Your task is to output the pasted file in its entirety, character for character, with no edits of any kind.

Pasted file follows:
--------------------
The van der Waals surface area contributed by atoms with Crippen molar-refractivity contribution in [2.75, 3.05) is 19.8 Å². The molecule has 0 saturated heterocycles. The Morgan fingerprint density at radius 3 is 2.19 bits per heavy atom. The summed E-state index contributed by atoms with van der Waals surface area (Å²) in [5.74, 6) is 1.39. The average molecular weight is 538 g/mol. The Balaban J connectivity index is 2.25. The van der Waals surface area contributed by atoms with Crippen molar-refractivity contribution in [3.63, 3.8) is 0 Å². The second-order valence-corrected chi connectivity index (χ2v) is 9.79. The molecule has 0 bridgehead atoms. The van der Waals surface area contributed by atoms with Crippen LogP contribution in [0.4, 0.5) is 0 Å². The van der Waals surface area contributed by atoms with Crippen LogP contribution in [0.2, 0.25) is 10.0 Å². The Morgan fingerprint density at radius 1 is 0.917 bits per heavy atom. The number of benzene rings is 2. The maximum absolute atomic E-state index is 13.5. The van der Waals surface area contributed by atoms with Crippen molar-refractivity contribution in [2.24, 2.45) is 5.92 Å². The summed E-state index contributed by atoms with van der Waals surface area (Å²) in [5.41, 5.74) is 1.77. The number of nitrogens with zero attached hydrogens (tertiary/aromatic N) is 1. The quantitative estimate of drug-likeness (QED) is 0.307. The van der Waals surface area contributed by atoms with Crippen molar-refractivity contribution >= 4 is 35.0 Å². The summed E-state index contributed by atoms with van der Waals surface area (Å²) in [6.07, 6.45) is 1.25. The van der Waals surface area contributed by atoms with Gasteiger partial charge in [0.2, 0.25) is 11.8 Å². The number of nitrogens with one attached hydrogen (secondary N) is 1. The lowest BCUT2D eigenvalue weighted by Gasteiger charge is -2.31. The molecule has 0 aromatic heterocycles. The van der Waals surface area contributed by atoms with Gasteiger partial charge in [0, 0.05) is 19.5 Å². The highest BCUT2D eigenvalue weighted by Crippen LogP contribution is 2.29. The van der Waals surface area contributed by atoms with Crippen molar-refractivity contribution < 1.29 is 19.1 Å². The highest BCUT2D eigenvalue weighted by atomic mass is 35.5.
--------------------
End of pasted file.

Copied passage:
The van der Waals surface area contributed by atoms with Crippen molar-refractivity contribution in [2.75, 3.05) is 19.8 Å². The molecule has 0 saturated heterocycles. The Morgan fingerprint density at radius 3 is 2.19 bits per heavy atom. The summed E-state index contributed by atoms with van der Waals surface area (Å²) in [5.74, 6) is 1.39. The average molecular weight is 538 g/mol. The Balaban J connectivity index is 2.25. The van der Waals surface area contributed by atoms with Crippen molar-refractivity contribution in [3.63, 3.8) is 0 Å². The second-order valence-corrected chi connectivity index (χ2v) is 9.79. The molecule has 0 bridgehead atoms. The van der Waals surface area contributed by atoms with Crippen LogP contribution in [0.4, 0.5) is 0 Å². The van der Waals surface area contributed by atoms with Crippen LogP contribution in [0.2, 0.25) is 10.0 Å². The Morgan fingerprint density at radius 1 is 0.917 bits per heavy atom. The number of benzene rings is 2. The maximum absolute atomic E-state index is 13.5. The van der Waals surface area contributed by atoms with Crippen molar-refractivity contribution in [2.24, 2.45) is 5.92 Å². The summed E-state index contributed by atoms with van der Waals surface area (Å²) in [5.41, 5.74) is 1.77. The number of nitrogens with zero attached hydrogens (tertiary/aromatic N) is 1. The quantitative estimate of drug-likeness (QED) is 0.307. The van der Waals surface area contributed by atoms with Crippen molar-refractivity contribution >= 4 is 35.0 Å². The summed E-state index contributed by atoms with van der Waals surface area (Å²) in [6.07, 6.45) is 1.25. The van der Waals surface area contributed by atoms with Gasteiger partial charge in [0.2, 0.25) is 11.8 Å². The number of nitrogens with one attached hydrogen (secondary N) is 1. The lowest BCUT2D eigenvalue weighted by Gasteiger charge is -2.31. The molecule has 0 aromatic heterocycles. The van der Waals surface area contributed by atoms with Gasteiger partial charge in [0, 0.05) is 19.5 Å². The highest BCUT2D eigenvalue weighted by Crippen LogP contribution is 2.29. The van der Waals surface area contributed by atoms with Crippen molar-refractivity contribution < 1.29 is 19.1 Å². The highest BCUT2D eigenvalue weighted by atomic mass is 35.5.